OBSA’s main goal is to foster Oceanic biblical scholarship. This requires a serious consideration of Oceania's many knowledge traditions, value systems, world-views, experiences, and issues that threaten their well-being of its islands and islanders (such as climate change, neo-colonialism, neo-liberalism, and migration, to name a few).
OBSA’s vision is to create a space for island scholars to share and exchange research and scholarship in biblical studies and interpretation, foster mutual support, intellectual growth, and professional development. In addition to this vision are the following. First, to facilitate a broad and open discussion from a variety of perspectives, particularly that of the minorities and the marginalized in Oceania. Second, to encourage study and interpretation of biblical literature and related literature using traditional and diverse methods and approaches in the varied Oceanic cultural and lingual contexts. Third, to collaborate with educational institutions and other appropriate organizations to support contextual biblical scholarship, interpretation and teaching. Fourth, to develop and publish resources for diverse audiences, including students, religious communities and the general public in both English and the vernacular languages. Fifth, and finally, to discuss and develop a viable biblical curriculum in the cultural setting of Oceania.
OBSA’s first meeting took place in Auckland in July 9-10, 2010, funded and co-hosted by the University of Auckland’s School of Theology, and Trinity Theological College of the Methodist Church of New Zealand. The main theme for this gathering was “Climate Change in Oceania: Biblical and Theological Responses.” Participants at this first meeting were mainly biblical scholars from New Zealand, Australia, Pacific Islands, and a few from seminaries in the United States. Prof Geoff Austin (Geophysicist, University of Auckland) and Prof Elaine Wainwright (also of the University of Auckland) were amongst the keynote speakers.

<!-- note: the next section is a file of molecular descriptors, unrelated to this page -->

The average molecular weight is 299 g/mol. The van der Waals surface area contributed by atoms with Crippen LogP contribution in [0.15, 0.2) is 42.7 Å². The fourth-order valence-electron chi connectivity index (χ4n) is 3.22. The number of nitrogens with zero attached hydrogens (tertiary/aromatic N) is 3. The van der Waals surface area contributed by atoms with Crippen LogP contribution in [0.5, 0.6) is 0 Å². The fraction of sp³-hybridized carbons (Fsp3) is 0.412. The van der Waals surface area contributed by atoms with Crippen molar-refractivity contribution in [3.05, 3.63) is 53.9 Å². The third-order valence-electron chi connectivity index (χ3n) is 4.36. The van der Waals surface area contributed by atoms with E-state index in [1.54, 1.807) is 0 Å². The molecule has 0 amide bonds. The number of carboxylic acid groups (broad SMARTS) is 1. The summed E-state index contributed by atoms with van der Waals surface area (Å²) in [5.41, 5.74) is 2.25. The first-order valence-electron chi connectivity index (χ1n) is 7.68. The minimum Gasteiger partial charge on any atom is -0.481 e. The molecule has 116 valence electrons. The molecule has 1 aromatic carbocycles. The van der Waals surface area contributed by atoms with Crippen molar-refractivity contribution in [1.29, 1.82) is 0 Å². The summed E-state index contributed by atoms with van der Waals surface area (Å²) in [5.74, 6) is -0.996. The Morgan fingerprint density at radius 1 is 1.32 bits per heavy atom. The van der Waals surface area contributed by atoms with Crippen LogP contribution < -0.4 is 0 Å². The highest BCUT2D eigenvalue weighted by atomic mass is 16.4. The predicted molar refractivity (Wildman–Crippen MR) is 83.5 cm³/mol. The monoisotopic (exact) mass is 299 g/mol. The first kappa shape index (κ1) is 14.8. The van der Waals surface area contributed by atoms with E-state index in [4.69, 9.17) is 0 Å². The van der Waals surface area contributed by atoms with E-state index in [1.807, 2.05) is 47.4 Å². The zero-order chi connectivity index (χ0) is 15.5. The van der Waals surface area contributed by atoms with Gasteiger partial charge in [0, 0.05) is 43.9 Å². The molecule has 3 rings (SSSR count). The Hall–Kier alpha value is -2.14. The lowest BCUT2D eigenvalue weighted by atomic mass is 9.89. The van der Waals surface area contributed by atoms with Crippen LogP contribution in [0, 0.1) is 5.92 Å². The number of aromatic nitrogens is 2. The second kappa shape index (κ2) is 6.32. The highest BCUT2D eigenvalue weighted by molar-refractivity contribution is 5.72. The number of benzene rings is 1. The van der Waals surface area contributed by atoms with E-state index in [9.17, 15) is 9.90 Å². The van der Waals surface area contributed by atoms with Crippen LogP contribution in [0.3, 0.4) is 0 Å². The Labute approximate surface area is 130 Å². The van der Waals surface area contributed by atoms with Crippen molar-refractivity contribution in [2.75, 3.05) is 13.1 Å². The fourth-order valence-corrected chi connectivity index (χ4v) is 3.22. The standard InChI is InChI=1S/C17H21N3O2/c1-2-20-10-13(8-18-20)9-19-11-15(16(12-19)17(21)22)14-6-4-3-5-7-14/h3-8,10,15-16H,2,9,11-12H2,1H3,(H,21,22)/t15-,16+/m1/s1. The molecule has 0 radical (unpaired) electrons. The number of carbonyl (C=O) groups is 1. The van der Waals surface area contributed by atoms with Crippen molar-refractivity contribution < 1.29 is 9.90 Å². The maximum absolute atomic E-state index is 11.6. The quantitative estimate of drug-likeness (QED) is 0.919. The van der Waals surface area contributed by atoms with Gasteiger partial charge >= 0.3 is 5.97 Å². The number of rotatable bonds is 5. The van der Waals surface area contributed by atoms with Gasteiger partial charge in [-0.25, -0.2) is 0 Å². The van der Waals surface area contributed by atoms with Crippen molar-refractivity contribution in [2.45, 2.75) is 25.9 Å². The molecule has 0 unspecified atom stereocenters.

The second meeting took place in July 1-2, 2011 in Samoa, hosted by the staff and students of Malua Theological College. This meeting focused on the theme: “Empire, Migration, and Oceanic Biblical Interpretation.” The idea behind taking OBSA to Samoa is to make it available to people in the islands, and encourage more participation. About 90% of the participants at this meeting were Samoans. Those who joined the gathering from outside Samoa included Dr Monica Melanchthon (Secretary, SABS), Dr Jione Havea (Charles Sturt University), and Prof David Chalcraft (Sheffield).
The third meeting convened in Tonga, 28-30 August 2012, at the University of the South Pacific Tonga Campus in association with the Pacific Council of Churches and the Free Wesleyan Church of Tonga. This gathering focused on "Pacific Hermeneutics" and the participants included academics, politicians, students from Sia'atoutai Theological College, representatives from NGOs and community groups. The key organisers were Dr 'Ana Koloto, Director of USP Campus, and her staff, as well as the General Secretary of the Free Wesleyan Church of Tonga, Rev Dr Tevita Koloa'ia Havea. The group was treated to dinners at Sia'atoutai and Little Italy, plus a lunch at Mameisini Beach, Ha'avakatolo village, to the west of Tongatapu.
The fourth gathering was held at the Pacific Theological College, Suva, Fiji in 2013. The Principal, staff and students of the College did the planning and attendees from various parts of the Pacific gathered. This meeting was marked as the inaugural gathering of OBSA, and rightly so since PTC is the centre of theological education for the Pacific since 1965. Then it was decided that OBSA will meet every two years, beginning with the one at Piula Theological College in 2015.